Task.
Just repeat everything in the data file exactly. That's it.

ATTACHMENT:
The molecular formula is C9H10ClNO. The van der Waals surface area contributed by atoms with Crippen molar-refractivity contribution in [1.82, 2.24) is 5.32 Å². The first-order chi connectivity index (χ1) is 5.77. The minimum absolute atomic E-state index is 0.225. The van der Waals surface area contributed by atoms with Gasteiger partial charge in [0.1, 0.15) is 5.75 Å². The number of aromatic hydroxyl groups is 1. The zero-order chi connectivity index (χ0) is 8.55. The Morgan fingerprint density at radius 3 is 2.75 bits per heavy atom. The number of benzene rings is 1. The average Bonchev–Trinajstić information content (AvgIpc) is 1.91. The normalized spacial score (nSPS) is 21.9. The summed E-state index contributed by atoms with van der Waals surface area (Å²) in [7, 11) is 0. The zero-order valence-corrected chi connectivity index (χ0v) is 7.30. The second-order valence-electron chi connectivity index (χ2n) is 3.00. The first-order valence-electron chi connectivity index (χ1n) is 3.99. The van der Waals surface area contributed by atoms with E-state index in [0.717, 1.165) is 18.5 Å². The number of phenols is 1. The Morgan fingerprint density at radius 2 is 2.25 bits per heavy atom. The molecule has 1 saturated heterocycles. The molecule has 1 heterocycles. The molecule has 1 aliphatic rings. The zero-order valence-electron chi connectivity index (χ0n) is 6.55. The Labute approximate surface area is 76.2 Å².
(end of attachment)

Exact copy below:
The molecular formula is C9H10ClNO. The van der Waals surface area contributed by atoms with Crippen molar-refractivity contribution in [1.82, 2.24) is 5.32 Å². The first-order chi connectivity index (χ1) is 5.77. The minimum absolute atomic E-state index is 0.225. The van der Waals surface area contributed by atoms with Gasteiger partial charge in [0.1, 0.15) is 5.75 Å². The number of aromatic hydroxyl groups is 1. The zero-order chi connectivity index (χ0) is 8.55. The Morgan fingerprint density at radius 3 is 2.75 bits per heavy atom. The number of benzene rings is 1. The average Bonchev–Trinajstić information content (AvgIpc) is 1.91. The normalized spacial score (nSPS) is 21.9. The summed E-state index contributed by atoms with van der Waals surface area (Å²) in [7, 11) is 0. The zero-order valence-corrected chi connectivity index (χ0v) is 7.30. The second-order valence-electron chi connectivity index (χ2n) is 3.00. The first-order valence-electron chi connectivity index (χ1n) is 3.99. The van der Waals surface area contributed by atoms with E-state index in [0.717, 1.165) is 18.5 Å². The number of phenols is 1. The Morgan fingerprint density at radius 2 is 2.25 bits per heavy atom. The molecule has 1 saturated heterocycles. The molecule has 1 heterocycles. The molecule has 1 aliphatic rings. The zero-order valence-electron chi connectivity index (χ0n) is 6.55. The Labute approximate surface area is 76.2 Å².